Here's an overview of a few things to be mindful of when creating the definition file:
  • Make sure the name of your mod in the definition file matches the name of the mod folder
  • Make sure you have no empty spaces in the parameters. Don't name your mod Final Stand. Name it either FinalStand or Final_Stand (no empty spaces!)
  • Use tab to separate parameter names (the game looks for these when parsing the definition file) from their corresponding values

Here's an example of what a mod definition file would look like:
txt Version: 1000 Mod: { Name: NewMod Author: LGM Games Description: Mod description can have empty spaces, but it HAS TO BE IN A SINGLE LINE! Picture: Mods\NewMod\NewMod.jpg }

The purpose of Name, Author and Description should be self-evident (just be careful with the empty spaces and the tabs separating the parameter name from its value!), but what about the Picture? That is used in-game. Once again, it is advisable to simply duplicate the template image and use that to determine the correct size. This image is also used on Steam Workshop, if you decide to publish the mod there. The recommended ration is 16:9 and we use 1280x720.

A template definition file and mod folder is supplied with the game by default. Duplicating that as the starting point for a new mod is advised.

Great. That is set, so let's move onto the packaging itself.

  1. Start the Mod Manager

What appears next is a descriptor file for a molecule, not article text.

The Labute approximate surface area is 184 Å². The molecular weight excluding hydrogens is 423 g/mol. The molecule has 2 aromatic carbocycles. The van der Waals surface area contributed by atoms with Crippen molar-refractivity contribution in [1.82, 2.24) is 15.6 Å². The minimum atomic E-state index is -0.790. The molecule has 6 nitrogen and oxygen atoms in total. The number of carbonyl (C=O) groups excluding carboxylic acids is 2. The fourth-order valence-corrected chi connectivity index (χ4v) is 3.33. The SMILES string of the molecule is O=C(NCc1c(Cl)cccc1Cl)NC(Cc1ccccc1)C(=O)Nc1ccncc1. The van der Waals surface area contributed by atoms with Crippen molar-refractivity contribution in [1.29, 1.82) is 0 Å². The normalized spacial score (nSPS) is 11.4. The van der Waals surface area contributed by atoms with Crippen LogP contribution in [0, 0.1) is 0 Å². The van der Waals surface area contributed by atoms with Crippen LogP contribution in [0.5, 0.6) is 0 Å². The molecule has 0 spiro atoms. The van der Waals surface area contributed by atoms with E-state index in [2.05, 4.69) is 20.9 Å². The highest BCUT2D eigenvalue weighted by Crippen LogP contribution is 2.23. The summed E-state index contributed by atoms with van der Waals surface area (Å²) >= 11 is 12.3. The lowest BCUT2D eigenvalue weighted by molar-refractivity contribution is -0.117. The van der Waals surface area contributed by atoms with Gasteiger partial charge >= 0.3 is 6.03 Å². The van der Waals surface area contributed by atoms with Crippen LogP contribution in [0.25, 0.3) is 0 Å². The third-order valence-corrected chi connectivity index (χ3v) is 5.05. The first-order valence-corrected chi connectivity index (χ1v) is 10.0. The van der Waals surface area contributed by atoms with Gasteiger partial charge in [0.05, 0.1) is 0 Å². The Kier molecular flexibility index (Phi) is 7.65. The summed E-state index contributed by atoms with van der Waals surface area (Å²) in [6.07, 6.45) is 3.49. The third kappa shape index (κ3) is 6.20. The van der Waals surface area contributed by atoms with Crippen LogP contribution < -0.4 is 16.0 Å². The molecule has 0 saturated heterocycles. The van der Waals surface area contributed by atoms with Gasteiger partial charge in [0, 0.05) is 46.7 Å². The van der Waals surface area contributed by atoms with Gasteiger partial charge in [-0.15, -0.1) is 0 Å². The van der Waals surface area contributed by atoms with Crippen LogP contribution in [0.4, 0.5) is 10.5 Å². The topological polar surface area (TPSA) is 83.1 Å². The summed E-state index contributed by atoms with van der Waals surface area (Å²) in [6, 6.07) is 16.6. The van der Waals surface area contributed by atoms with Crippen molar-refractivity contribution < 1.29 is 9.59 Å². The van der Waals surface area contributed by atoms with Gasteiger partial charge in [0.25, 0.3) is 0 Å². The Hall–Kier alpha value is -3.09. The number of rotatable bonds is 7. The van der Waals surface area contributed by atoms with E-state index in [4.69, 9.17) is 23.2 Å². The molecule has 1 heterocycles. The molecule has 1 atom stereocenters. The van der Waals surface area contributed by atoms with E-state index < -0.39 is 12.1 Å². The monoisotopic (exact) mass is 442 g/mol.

2. Click the Select mod button
  3. Select either the .sgwm (mod definition file) or the .sgwma (mod archive) to prepare it. If there is no archive yet, you can only select the definition file. In that case, the manager will automatically create the archive, right beside the definition file. (Mods\))

That .sgwma file is the complete mod. We can now move on to the sharing bit.
Time for sharing
Now that you've got your mod all packed as .sgwma and ready to go, the method of sharing is basically on you. We place no restrictions on this. The Mod Manager can share the mod directly onto Steam Workshop, but you can just as easily take the NewMod.sgwma to your friend on a USB stick, or upload it to some other repository.

To use the mod, copy the NewMod.sgwma into the Mods folder. If you've subscribed to a mod through Steam, then the mod will get copied into the Mods folder automatically the next time the Game launcher is started.